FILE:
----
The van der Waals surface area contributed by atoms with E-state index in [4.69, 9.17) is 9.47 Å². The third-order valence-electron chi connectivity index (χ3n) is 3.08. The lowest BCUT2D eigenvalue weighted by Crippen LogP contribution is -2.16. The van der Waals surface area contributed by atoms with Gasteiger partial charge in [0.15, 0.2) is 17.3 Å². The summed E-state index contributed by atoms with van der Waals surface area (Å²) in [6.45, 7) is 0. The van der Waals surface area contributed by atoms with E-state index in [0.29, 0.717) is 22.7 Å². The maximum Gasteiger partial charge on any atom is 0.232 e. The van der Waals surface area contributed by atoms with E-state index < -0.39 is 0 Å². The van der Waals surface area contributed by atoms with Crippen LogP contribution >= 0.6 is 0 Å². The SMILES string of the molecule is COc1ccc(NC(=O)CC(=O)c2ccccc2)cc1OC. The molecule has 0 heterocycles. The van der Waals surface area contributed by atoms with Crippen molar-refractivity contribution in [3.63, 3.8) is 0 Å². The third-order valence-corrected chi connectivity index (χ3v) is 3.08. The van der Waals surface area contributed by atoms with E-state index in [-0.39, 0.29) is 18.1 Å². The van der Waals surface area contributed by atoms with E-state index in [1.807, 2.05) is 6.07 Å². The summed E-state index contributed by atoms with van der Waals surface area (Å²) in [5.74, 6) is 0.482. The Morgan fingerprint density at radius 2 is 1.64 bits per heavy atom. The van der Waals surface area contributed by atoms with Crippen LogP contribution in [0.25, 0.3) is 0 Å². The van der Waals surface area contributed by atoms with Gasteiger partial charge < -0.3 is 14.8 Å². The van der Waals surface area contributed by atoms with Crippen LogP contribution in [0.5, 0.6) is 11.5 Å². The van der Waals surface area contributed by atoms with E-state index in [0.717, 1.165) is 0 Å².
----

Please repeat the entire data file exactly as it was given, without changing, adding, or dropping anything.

The van der Waals surface area contributed by atoms with E-state index in [4.69, 9.17) is 9.47 Å². The third-order valence-electron chi connectivity index (χ3n) is 3.08. The lowest BCUT2D eigenvalue weighted by Crippen LogP contribution is -2.16. The van der Waals surface area contributed by atoms with Gasteiger partial charge in [0.15, 0.2) is 17.3 Å². The summed E-state index contributed by atoms with van der Waals surface area (Å²) in [6.45, 7) is 0. The van der Waals surface area contributed by atoms with E-state index in [0.29, 0.717) is 22.7 Å². The maximum Gasteiger partial charge on any atom is 0.232 e. The van der Waals surface area contributed by atoms with E-state index < -0.39 is 0 Å². The van der Waals surface area contributed by atoms with Crippen LogP contribution >= 0.6 is 0 Å². The SMILES string of the molecule is COc1ccc(NC(=O)CC(=O)c2ccccc2)cc1OC. The molecule has 0 heterocycles. The van der Waals surface area contributed by atoms with Crippen molar-refractivity contribution in [3.63, 3.8) is 0 Å². The third-order valence-corrected chi connectivity index (χ3v) is 3.08. The van der Waals surface area contributed by atoms with E-state index in [-0.39, 0.29) is 18.1 Å². The van der Waals surface area contributed by atoms with E-state index in [1.807, 2.05) is 6.07 Å². The summed E-state index contributed by atoms with van der Waals surface area (Å²) in [5.74, 6) is 0.482. The Morgan fingerprint density at radius 2 is 1.64 bits per heavy atom. The van der Waals surface area contributed by atoms with Crippen LogP contribution in [0.25, 0.3) is 0 Å². The van der Waals surface area contributed by atoms with Gasteiger partial charge < -0.3 is 14.8 Å². The van der Waals surface area contributed by atoms with Crippen LogP contribution in [0.5, 0.6) is 11.5 Å². The van der Waals surface area contributed by atoms with E-state index in [0.717, 1.165) is 0 Å².